The incidence of lung cancer is strongly correlated with cigarette smoking, with about 90% of lung cancers arising as a result of tobacco use. The risk of lung cancer increases with the number of cigarettes smoked over time; doctors refer to this risk in terms of pack-years of smoking history (the number of packs of cigarettes smoked per day multiplied by the number of years smoked). For example, a person who has smoked two packs of cigarettes per day for 10 years has a 20 pack-year smoking history. While the risk of lung cancer is increased with even a 10-pack-year smoking history, those with 30-pack-year histories or more are considered to have the greatest risk for the development of lung cancer. Among those who smoke two or more packs of cigarettes per day, one in seven will die of lung cancer.

Pipe and cigar smoking can also cause lung cancer, although the risk is not as high as with cigarette smoking. While someone who smokes one pack of cigarettes per day has a risk for the development of lung cancer that is 25 times higher than a nonsmoker, pipe and cigar smokers have a risk of lung cancer that is about five times that of a nonsmoker.

Tobacco smoke contains over 4,000 chemical compounds, many of which have been shown to be cancer-causing, or carcinogenic. The two primary carcinogens in tobacco smoke are chemicals known as nitrosamines and polycyclic aromatic hydrocarbons. The risk of developing lung cancer decreases each year following smoking cessation as normal cells grow and replace damaged cells in the lung. In former smokers, the risk of developing lung cancer begins to approach that of a nonsmoker about 15 years after cessation of smoking.

Passive smoking

Passive smoking, or the inhalation of tobacco smoke from other smokers sharing living or working quarters, is also an established risk factor for the development of lung cancer. Research has shown that nonsmokers who reside with a smoker have a 24% increase in risk for developing lung cancer when compared with other nonsmokers. An estimated 3,000 lung cancer deaths occur each year in the U.S. that are attributable to passive smoking.

Asbestos fibers

Asbestos fibers are silicate fibers that can persist for a lifetime in lung tissue following exposure to asbestos. The workplace is a common source of exposure to asbestos fibers, as asbestos was widely used in the past as both thermal and acoustic insulation. Today, asbestos use is limited or banned in many countries, including the U.S. Both lung cancer and mesothelioma (cancer of the pleura of the lung as well as of the lining of the abdominal cavity called the peritoneum) are associated with exposure to asbestos. Cigarette smoking drastically increases the chance of developing an asbestos-related lung cancer in exposed workers. Asbestos workers who do not smoke have a fivefold greater risk of developing lung cancer than nonsmokers, and those asbestos workers who smoke have a risk that is 50 to 90 times greater than nonsmokers.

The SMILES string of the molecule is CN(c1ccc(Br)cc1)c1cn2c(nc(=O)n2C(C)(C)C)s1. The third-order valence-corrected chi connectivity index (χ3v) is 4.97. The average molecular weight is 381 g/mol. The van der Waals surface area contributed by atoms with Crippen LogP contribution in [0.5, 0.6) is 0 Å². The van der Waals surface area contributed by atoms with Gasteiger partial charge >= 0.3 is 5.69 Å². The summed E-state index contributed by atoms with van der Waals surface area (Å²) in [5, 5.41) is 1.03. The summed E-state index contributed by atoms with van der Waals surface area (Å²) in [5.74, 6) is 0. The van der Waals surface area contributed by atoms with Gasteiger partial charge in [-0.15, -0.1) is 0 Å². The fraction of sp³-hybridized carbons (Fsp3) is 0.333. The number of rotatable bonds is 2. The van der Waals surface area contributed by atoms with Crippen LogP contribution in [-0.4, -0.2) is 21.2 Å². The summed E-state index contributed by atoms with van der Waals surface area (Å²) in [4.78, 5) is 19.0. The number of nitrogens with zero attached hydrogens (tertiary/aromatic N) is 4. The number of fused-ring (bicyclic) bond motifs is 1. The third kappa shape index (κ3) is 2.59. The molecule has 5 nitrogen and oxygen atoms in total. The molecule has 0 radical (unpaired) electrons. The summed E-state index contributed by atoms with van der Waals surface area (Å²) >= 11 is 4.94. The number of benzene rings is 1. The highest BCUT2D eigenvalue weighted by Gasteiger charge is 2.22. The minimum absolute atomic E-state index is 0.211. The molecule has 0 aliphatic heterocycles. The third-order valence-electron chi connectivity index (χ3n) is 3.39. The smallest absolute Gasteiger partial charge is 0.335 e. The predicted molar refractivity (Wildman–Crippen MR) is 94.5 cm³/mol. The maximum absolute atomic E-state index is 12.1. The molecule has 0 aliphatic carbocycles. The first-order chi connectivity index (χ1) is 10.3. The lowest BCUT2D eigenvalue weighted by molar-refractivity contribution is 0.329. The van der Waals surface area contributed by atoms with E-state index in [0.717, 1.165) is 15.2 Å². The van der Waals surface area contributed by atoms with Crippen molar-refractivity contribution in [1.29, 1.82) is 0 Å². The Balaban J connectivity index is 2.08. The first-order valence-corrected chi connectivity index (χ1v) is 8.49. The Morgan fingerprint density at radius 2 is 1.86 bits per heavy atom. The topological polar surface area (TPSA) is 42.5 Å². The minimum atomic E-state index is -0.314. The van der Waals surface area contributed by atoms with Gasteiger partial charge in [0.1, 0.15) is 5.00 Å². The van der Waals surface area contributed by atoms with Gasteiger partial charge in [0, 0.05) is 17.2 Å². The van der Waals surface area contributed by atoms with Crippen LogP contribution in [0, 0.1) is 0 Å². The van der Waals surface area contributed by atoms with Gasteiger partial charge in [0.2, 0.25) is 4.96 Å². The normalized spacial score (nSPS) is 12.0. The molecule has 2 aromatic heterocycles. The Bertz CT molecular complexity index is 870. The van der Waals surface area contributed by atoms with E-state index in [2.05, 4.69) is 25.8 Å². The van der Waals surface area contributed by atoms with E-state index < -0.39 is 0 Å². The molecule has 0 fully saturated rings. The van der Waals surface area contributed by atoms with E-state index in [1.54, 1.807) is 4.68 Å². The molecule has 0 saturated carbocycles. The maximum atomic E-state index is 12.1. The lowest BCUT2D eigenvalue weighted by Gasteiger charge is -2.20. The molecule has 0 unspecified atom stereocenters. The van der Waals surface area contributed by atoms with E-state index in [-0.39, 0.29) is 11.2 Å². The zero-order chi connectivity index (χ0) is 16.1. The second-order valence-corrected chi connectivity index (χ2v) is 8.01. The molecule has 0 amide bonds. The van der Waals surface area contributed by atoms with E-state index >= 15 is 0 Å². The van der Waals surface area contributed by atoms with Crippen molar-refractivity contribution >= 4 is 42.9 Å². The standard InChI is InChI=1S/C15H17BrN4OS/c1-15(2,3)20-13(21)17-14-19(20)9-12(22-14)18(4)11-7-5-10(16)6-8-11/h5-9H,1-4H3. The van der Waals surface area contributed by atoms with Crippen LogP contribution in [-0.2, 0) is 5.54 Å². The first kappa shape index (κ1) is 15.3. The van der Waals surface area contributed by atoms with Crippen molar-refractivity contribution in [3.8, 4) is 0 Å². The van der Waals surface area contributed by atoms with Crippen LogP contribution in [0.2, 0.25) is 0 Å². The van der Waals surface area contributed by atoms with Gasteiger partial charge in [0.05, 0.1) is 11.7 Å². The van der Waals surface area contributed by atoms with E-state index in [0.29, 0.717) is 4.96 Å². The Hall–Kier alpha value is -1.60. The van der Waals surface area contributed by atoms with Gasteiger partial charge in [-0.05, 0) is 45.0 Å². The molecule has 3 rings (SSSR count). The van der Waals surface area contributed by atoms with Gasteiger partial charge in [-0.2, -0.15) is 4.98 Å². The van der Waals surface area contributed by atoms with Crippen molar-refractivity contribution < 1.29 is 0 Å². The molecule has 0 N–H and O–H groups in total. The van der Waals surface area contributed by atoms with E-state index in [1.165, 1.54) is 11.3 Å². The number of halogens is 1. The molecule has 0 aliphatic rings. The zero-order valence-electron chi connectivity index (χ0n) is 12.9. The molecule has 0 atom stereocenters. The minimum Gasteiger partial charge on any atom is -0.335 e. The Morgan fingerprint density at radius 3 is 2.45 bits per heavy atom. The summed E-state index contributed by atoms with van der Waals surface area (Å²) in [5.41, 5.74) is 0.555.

Radon gas

Radon gas is a natural, chemically inert gas that is a natural decay product of uranium. Uranium decays to form products, including radon, that emit a type of ionizing radiation. Radon gas is a known cause of lung cancer, with an estimated 12% of lung-cancer deaths attributable to radon gas, or 15,000-22,000 lung-cancer-related deaths annually in the U.S., making radon the second leading cause of lung cancer in the U.S. As with asbestos exposure, concomitant smoking greatly increases the risk of lung cancer with radon exposure. Radon gas can travel up through soil and enter homes through gaps in the foundation, pipes, drains, or other openings. The U.S. Environmental Protection Agency estimates that one out of every 15 homes in the U.S. contains dangerous levels of radon gas. Radon gas is invisible and odorless, but it can be detected with simple test kits.

Familial predisposition